A Handbook of Contemporary Research
Edited by Rochelle C. Dreyfuss and Katherine J. Strandburg
Chapter 3: Trade Secrecy, Innovation and the Requirement of Reasonable Secrecy Precautions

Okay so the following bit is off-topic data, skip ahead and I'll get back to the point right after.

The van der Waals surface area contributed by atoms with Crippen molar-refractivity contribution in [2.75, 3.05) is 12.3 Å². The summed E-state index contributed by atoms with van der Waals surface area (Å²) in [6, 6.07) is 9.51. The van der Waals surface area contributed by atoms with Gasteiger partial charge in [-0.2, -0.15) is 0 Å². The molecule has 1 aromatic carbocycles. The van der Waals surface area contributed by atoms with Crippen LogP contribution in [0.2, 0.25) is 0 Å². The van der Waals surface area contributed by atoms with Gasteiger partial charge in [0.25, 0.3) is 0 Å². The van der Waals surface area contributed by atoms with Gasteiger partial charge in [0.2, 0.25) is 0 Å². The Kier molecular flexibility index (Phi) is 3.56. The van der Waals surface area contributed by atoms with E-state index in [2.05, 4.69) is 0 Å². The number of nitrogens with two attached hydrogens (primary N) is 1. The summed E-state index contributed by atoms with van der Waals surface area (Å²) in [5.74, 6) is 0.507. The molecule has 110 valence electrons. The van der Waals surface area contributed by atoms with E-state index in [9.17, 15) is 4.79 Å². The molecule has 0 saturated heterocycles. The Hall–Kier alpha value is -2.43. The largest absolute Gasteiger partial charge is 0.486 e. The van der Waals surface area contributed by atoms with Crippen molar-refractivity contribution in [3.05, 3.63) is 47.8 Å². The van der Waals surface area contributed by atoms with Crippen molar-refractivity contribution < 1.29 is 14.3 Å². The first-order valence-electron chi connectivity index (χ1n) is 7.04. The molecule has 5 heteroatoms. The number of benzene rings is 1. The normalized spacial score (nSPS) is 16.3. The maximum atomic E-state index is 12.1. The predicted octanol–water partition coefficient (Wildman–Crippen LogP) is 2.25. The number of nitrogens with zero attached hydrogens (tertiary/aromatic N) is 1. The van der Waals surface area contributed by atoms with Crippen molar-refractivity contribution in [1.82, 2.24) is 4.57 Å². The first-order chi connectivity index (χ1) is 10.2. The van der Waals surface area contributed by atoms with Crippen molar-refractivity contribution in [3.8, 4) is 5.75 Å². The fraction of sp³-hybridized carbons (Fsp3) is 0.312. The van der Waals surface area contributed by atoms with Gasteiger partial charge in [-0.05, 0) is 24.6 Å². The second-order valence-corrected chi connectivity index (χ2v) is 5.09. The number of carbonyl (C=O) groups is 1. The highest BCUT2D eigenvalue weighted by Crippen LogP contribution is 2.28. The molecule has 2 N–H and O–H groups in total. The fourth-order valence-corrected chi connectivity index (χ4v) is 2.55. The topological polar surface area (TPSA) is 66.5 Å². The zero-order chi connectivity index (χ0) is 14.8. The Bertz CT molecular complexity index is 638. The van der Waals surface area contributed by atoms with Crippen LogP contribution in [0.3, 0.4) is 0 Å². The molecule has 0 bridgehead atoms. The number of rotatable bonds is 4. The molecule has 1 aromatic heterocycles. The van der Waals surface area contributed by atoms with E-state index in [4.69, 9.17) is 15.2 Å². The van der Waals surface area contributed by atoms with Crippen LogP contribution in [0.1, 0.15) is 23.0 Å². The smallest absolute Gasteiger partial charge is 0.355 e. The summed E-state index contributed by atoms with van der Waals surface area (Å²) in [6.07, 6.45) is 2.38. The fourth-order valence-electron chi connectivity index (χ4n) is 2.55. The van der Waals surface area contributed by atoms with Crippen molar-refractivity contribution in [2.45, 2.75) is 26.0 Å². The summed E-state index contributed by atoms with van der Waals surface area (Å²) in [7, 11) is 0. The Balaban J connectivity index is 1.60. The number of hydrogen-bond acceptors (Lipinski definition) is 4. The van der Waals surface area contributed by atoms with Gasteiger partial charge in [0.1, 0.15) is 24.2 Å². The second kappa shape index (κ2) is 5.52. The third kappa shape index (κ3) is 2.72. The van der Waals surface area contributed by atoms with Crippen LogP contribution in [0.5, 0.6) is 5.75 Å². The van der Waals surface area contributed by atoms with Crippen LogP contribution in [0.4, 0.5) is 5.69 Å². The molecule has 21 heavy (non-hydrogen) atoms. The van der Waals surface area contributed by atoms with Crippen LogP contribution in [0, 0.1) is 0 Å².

Robert G. Bone* Trade secret law is the ugly duckling of intellectual property. It relies on secrecy to promote innovation even though secrecy impedes sequential creativity. It allows reverse engineering to facilitate dissemination even though the risk of reverse engineering prods trade secret owners to conceal information more aggressively and to shift their research from products to processes that can be kept from public view. This chapter focuses on one of these puzzling features, the requirement that a trade secret owner implement reasonable secrecy precautions to protect its secret (the RSP requirement). By making it more costly for a trade secret owner to sue, the RSP requirement limits trade secret rights and bolsters access. But it also creates incentives to strengthen secrecy safeguards, which makes access more difficult. The RSP requirement is codified in the Uniform Trade Secrets Act (UTSA), which most states have adopted in one form or another.1 The UTSA recognizes two requirements for information to qualify as a protectable trade secret: (1) the information must be secret in fact and have economic value as a result; and (2) the information must be ‘the subject of efforts that are reasonable under the circumstances to maintain its secrecy’.2 The puzzle lies with the second requirement. Why should the law force a trade secret owner to invest in access restrictions, fences, signs, * G. Rollie White Excellence in Teaching Professor, University of Texas School of Law. I would like to thank Oren Bracha, Rochelle Dreyfuss and the participants in the NYU...
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